Pre-Thanksgiving update and lots of links to things to think, FWIW

You should watch the video, of course, but a summary of it and a bit about the links below:

  • Don’t forget: I’m making myself available to meet with anyone who is interested to talk about some of the technicalities of wordpress, their text to hypertext projects, or pretty much anything else today at 5 pm at Sweetwaters in Ypsilanti (right next to campus). Email me if you’re planning on being there.
  • Don’t forget the second part of the Codecademy assignment is due! This is where you reflect on both the HTML and CSS exercises, and also the additional Codecademy exercises you took on to try to teach yourself something new.
  • I’m going to be commenting on the third update of your semester of social media project today, and remember that a draft of the final reflective essay is due at the end of the day on Monday, November 28. I talk about this in the video a fair amount, but in the nutshell: your brief “progress reports” this semester have really been about telling us (me and anyone else in class) what you’ve been doing with the social medias you sighed up for this term, literally “what’s new.” This essay is different in that I am asking you for an overall reflection of the experience. Now that you’ve tried out some new social media platforms and now that we’ve done some critical/thoughtful reading and discussing about social media, what have you learned? What is your bigger picture feelings/observations/conclusions about social media?
  • I go through my example of the 444 portfolio and try to point out some of the things I’m looking for in your portfolios too. Some of you have very complete and organized sites already, but some of you have sites where they “work” but they aren’t organized, they don’t look/feel “professional,” and they don’t take advantage of some of the features of WordPress. So if you’re in that later category of a “working, but not very good” Wordpress site, you need to revise.

Finally, some links in the category of “For What It’s Worth” on social media, online journalism, and the 2016 election. As I say in the video, if the election had happened in October, we would certainly be reading and discussing these articles in some detail this semester. My guess is we will be talking about these readings the next time I teach this class, which might be next Fall. But because of the timing of things (and frankly, you’ve all done a lot of reading and writing already!), I am putting these in the “For What It’s Worth” category, meaning we can talk about them or not.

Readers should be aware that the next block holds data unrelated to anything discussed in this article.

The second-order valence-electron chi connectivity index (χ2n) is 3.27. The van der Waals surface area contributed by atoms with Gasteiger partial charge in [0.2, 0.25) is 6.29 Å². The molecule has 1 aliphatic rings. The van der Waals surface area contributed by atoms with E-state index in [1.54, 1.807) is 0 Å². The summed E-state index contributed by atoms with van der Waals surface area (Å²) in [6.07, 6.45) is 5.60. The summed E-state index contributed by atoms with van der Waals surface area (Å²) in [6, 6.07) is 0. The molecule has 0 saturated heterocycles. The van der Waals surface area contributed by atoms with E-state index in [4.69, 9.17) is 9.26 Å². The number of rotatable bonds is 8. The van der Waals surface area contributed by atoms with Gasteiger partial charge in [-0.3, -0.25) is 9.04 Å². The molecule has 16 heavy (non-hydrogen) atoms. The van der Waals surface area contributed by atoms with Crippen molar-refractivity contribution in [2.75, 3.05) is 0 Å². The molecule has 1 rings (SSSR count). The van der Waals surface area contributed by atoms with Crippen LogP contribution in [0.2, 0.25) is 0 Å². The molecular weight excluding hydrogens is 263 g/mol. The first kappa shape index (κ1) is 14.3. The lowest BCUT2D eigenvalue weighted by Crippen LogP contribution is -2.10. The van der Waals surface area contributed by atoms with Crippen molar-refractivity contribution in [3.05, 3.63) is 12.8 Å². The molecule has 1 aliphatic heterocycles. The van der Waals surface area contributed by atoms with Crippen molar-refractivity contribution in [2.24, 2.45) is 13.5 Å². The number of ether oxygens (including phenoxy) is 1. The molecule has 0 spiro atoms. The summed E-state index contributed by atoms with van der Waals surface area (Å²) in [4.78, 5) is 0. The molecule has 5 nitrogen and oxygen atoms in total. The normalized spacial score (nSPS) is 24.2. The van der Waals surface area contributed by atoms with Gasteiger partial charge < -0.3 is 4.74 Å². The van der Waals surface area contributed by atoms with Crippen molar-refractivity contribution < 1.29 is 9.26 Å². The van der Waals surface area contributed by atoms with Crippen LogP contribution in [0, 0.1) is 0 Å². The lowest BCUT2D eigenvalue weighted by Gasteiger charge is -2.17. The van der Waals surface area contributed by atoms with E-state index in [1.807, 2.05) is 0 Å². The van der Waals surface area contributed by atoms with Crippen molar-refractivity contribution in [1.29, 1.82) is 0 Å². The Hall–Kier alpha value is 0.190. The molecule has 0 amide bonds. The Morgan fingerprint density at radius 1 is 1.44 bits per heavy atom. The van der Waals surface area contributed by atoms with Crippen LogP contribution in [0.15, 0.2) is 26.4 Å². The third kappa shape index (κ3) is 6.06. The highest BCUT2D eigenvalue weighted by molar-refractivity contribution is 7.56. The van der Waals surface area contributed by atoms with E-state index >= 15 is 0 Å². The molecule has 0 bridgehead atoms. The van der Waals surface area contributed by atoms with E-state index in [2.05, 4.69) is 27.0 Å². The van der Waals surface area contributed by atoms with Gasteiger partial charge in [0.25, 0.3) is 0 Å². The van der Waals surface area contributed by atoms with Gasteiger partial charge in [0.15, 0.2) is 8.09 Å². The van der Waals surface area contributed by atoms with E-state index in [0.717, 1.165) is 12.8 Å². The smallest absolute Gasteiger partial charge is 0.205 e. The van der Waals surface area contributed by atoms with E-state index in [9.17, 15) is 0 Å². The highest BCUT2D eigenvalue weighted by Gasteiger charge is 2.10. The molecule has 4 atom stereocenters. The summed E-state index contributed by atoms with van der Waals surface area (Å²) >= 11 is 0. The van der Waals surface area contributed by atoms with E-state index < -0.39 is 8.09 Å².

I am guessing many of you have come across other readings along these lines too. For me, I have to say that this has kind of made me rethink social media in a lot of ways. I have always known there was a “darker side” to it, but I generally am more of a glass half-full kinda guy with things like Facebook and Twitter. I’m not as sure about that now.

Anyway, lots of links here, and if you have others, please share (note that a number of these are New York Times articles, and unfortunately, they limit the number you can see in a month if you aren’t a subscriber. Though if you clear the cookies in your browser…):

I Used to Be a Human Being (interesting reflection on once prolific blogger Andrew Sullivan on the problem of “information addiction”).

Quit Social Media. Your Career May Depend on It.

How Fake News Goes Viral: A Case Study (if you only have time to read one of these, I think I’d recommend this one).

Fake news on Facebook is a real problem. These college students came up with a fix in 36 hours.

Google and Facebook Take Aim at Fake News Sites

Mark Zuckerberg warns about Facebook ‘becoming arbiters of truth’

Mark Zuckerberg Is in Denial

Facebook, in Cross Hairs After Election, Is Said to Question Its Influence

Facebook fake-news writer: ‘I think Donald Trump is in the White House because of me’

This Analysis Shows How Fake Election News Stories Outperformed Real News On Facebook

Meet the Professor Who’s Trying to Help You Steer Clear of Clickbait

According to Snopes, Fake News Is Not the Problem

Fact Check: This Pizzeria Is Not a Child-Trafficking Site



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